We meet at 15:00 MEST on the car park at the town hall. There will be a flee market for GHz stuff and the opportunity to test own equipment or to have QSOs with other participants.
After my complainments about using the ON4KST chat in March Contest and the response I received from Claus, OZ1FDH, and Kjeld, OZ1FF, recommending the KST2ME tool, I added my homebrew prototype of a selective ON4KST client extension to my station control software. It communicates via telnet with the server. While working satisfactorily under normal circumstances, it was a desaster under contest load. When the software didn´t crash, it at least slowed down, by computing hundreds of posts in shortest time. Between 300 and 400 users have been logged to the microwave chat during contest time. During the first contest hours I tried to solve the problems with certain bug fixes, resulting in a huge loss of contest time. So I had to return to the classic style in using the web client of the chat.
QSOs on 23 cm
In total I logged 73 QSOs on 23 cm to 12 DXCC countries, spread over 39 grid squares (results). ODX was HG7F over 817 km. The use of the AirScout software, written by Frank, DL2ALF, has been essential. Most of the QSOs have been completed by assistance of aircraft scatter.
A nice example is the one with DJ5BV in JO30KI. The distance isn´t really far enough to do it via aircraft sctatter, but it seems, both antennas were pointing west and that resulted in effects of aircraft backscatter with significant dopplershifted reflections.
Dopplershifted reflections of Gerd, DJ5BV, caused by backscatter of aircrafts.
Jürgen, DK2AN phoned me tonight, to tell me, the new beacon DB0XY will be transmitting on 1296.910 MHz. It is located on the Bocksberg in the Harz mountains in JO51EU, about 750 m asl. The power is 10 W into a 4 times double quad, omnidirectional. The keying is in A1: callsign, locator, carrier, dashes, carrier….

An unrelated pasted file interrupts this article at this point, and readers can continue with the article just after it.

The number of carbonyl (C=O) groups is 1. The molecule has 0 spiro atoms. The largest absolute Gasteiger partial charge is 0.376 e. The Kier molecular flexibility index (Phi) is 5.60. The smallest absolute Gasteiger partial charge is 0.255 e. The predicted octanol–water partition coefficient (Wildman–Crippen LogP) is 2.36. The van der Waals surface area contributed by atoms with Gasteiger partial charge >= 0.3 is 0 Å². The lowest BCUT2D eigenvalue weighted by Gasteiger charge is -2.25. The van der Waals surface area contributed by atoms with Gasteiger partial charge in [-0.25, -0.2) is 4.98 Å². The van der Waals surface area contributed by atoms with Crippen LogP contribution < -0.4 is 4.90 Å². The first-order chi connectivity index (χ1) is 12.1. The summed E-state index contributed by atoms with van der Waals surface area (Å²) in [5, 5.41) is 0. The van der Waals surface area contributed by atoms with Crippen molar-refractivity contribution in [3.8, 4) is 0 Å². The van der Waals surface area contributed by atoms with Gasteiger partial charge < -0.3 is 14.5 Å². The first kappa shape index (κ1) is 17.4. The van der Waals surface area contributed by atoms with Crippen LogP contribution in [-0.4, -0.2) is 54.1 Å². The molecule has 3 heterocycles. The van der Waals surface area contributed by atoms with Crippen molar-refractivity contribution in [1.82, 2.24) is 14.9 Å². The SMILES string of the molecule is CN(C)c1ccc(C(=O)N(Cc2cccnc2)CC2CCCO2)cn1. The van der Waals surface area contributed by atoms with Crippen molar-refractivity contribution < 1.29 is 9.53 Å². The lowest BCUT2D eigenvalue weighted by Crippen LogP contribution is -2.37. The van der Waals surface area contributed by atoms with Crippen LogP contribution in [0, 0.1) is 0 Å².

In a first quick try it could be received here with 519 to 539 via tropo. When Planes crossed the path, the signal increased up to 559.
Another beacon will be installed on 13 cm soon. The intention is to provide beacons for monitoring via aircraft scatter.
For quite a while now I try to catch a signal of ISEE-3. Because of severe thunderstorms, there was no opportunity to check out yesterday. But today (July 30th, 2014) is the day to listen to this 36 year old bird.
The signal of the beacon on 2,270.414 MHz isn´t too strong, but clearly audible in the speaker. The actual distance is about 1.6 million km, the furthermost man made signal I ever received!
The downlink transponder A on 2.270.4 MHz uses an antenna array with a gain of 7 dBi, a beamwidth of 12° and circular polarisation. The nominal TX power is 5 W.
The equipment I am using, is just a FUNcube Dongle Pro with a 13 cm ATV converter (LO 916 MHz, IF 1,354 MHz) and a 13 cm LNA near the 23/13 cm dual band ringfeed at my 3 m dish.
Frequency calibration is performed on ordinary 13 cm beacons like DB0UX. The dish calibration is done by optimizing sun noise on 23 cm or the levels of SIRIUS satellites on 13 cm.
The rhythmical fading of the signal seems to be caused by the space probe´s spin of 19.76 revolutions per minute.